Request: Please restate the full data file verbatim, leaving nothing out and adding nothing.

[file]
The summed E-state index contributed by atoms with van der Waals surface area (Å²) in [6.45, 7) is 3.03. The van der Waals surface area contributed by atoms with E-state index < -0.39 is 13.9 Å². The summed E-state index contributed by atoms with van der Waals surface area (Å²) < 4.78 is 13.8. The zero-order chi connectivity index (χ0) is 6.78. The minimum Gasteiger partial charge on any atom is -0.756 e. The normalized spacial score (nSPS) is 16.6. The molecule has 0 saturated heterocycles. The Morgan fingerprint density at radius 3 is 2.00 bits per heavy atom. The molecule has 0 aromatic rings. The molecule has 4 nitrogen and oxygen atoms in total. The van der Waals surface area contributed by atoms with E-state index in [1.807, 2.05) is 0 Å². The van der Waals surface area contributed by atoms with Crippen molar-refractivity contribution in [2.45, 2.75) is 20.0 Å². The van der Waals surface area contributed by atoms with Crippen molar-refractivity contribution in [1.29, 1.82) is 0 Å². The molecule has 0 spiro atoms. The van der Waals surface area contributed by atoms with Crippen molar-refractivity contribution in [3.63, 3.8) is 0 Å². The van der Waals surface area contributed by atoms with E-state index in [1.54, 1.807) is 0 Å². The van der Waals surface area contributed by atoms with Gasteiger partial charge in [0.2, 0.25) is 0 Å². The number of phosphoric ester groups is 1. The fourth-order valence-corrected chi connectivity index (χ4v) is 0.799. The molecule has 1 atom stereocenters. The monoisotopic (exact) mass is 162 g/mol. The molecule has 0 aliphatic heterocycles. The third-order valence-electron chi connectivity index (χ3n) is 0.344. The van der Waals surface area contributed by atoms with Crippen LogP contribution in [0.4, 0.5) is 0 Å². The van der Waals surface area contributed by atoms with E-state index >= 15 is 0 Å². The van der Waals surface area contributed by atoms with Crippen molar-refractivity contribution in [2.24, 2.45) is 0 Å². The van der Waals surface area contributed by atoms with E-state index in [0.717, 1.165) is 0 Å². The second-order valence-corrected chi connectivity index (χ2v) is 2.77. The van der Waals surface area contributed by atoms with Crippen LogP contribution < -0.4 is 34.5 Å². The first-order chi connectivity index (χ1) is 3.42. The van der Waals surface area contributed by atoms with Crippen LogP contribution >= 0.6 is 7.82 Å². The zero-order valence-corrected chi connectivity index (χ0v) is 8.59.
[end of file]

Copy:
The summed E-state index contributed by atoms with van der Waals surface area (Å²) in [6.45, 7) is 3.03. The van der Waals surface area contributed by atoms with E-state index < -0.39 is 13.9 Å². The summed E-state index contributed by atoms with van der Waals surface area (Å²) < 4.78 is 13.8. The zero-order chi connectivity index (χ0) is 6.78. The minimum Gasteiger partial charge on any atom is -0.756 e. The normalized spacial score (nSPS) is 16.6. The molecule has 0 saturated heterocycles. The Morgan fingerprint density at radius 3 is 2.00 bits per heavy atom. The molecule has 0 aromatic rings. The molecule has 4 nitrogen and oxygen atoms in total. The van der Waals surface area contributed by atoms with E-state index in [1.807, 2.05) is 0 Å². The van der Waals surface area contributed by atoms with Crippen molar-refractivity contribution in [2.45, 2.75) is 20.0 Å². The van der Waals surface area contributed by atoms with Crippen molar-refractivity contribution in [1.29, 1.82) is 0 Å². The molecule has 0 spiro atoms. The van der Waals surface area contributed by atoms with Crippen molar-refractivity contribution in [3.63, 3.8) is 0 Å². The van der Waals surface area contributed by atoms with E-state index in [1.54, 1.807) is 0 Å². The van der Waals surface area contributed by atoms with Gasteiger partial charge in [0.2, 0.25) is 0 Å². The number of phosphoric ester groups is 1. The fourth-order valence-corrected chi connectivity index (χ4v) is 0.799. The molecule has 1 atom stereocenters. The monoisotopic (exact) mass is 162 g/mol. The molecule has 0 aliphatic heterocycles. The third-order valence-electron chi connectivity index (χ3n) is 0.344. The van der Waals surface area contributed by atoms with Crippen LogP contribution in [0.4, 0.5) is 0 Å². The van der Waals surface area contributed by atoms with E-state index >= 15 is 0 Å². The van der Waals surface area contributed by atoms with Crippen molar-refractivity contribution in [2.24, 2.45) is 0 Å². The van der Waals surface area contributed by atoms with E-state index in [0.717, 1.165) is 0 Å². The second-order valence-corrected chi connectivity index (χ2v) is 2.77. The van der Waals surface area contributed by atoms with Crippen LogP contribution < -0.4 is 34.5 Å². The first-order chi connectivity index (χ1) is 3.42. The van der Waals surface area contributed by atoms with Crippen LogP contribution >= 0.6 is 7.82 Å². The zero-order valence-corrected chi connectivity index (χ0v) is 8.59.